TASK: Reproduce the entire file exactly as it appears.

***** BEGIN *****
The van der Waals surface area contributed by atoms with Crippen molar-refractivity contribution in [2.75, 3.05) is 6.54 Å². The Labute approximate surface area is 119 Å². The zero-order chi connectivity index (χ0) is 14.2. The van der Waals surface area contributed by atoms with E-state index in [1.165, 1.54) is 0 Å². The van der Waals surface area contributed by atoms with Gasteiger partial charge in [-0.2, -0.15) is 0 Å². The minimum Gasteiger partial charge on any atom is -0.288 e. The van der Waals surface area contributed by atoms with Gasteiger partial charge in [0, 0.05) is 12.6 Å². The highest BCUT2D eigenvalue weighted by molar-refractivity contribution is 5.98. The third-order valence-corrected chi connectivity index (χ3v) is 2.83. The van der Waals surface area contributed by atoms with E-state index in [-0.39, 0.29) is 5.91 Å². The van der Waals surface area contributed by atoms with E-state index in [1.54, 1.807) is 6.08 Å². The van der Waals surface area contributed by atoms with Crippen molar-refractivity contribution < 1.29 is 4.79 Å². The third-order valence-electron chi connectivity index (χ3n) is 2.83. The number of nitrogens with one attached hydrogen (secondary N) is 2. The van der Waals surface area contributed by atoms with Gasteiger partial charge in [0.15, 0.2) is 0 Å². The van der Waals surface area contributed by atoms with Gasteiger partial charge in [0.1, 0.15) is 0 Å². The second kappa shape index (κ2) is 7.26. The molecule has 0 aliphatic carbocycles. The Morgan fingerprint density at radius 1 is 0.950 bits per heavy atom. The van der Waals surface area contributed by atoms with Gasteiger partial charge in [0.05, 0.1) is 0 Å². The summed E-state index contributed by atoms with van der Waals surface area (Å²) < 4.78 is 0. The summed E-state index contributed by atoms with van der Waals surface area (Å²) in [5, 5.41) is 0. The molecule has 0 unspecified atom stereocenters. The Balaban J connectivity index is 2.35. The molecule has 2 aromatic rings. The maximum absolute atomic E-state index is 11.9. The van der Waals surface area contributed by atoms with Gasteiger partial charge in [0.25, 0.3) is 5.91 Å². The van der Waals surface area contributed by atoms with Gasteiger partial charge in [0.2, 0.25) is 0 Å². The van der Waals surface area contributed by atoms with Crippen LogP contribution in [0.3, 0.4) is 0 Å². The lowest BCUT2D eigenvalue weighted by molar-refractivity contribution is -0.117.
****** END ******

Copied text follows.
The van der Waals surface area contributed by atoms with Crippen molar-refractivity contribution in [2.75, 3.05) is 6.54 Å². The Labute approximate surface area is 119 Å². The zero-order chi connectivity index (χ0) is 14.2. The van der Waals surface area contributed by atoms with E-state index in [1.165, 1.54) is 0 Å². The van der Waals surface area contributed by atoms with Gasteiger partial charge in [-0.2, -0.15) is 0 Å². The minimum Gasteiger partial charge on any atom is -0.288 e. The van der Waals surface area contributed by atoms with Gasteiger partial charge in [0, 0.05) is 12.6 Å². The highest BCUT2D eigenvalue weighted by molar-refractivity contribution is 5.98. The third-order valence-corrected chi connectivity index (χ3v) is 2.83. The van der Waals surface area contributed by atoms with E-state index in [-0.39, 0.29) is 5.91 Å². The van der Waals surface area contributed by atoms with E-state index in [1.54, 1.807) is 6.08 Å². The van der Waals surface area contributed by atoms with Crippen molar-refractivity contribution < 1.29 is 4.79 Å². The third-order valence-electron chi connectivity index (χ3n) is 2.83. The number of nitrogens with one attached hydrogen (secondary N) is 2. The van der Waals surface area contributed by atoms with Gasteiger partial charge in [0.15, 0.2) is 0 Å². The van der Waals surface area contributed by atoms with Gasteiger partial charge in [0.1, 0.15) is 0 Å². The second kappa shape index (κ2) is 7.26. The molecule has 0 aliphatic carbocycles. The Morgan fingerprint density at radius 1 is 0.950 bits per heavy atom. The van der Waals surface area contributed by atoms with Gasteiger partial charge in [0.05, 0.1) is 0 Å². The summed E-state index contributed by atoms with van der Waals surface area (Å²) < 4.78 is 0. The summed E-state index contributed by atoms with van der Waals surface area (Å²) in [5, 5.41) is 0. The molecule has 0 unspecified atom stereocenters. The Balaban J connectivity index is 2.35. The molecule has 2 aromatic rings. The maximum absolute atomic E-state index is 11.9. The van der Waals surface area contributed by atoms with Gasteiger partial charge in [0.25, 0.3) is 5.91 Å². The van der Waals surface area contributed by atoms with Gasteiger partial charge in [0.2, 0.25) is 0 Å². The van der Waals surface area contributed by atoms with Crippen LogP contribution in [0.3, 0.4) is 0 Å². The lowest BCUT2D eigenvalue weighted by molar-refractivity contribution is -0.117.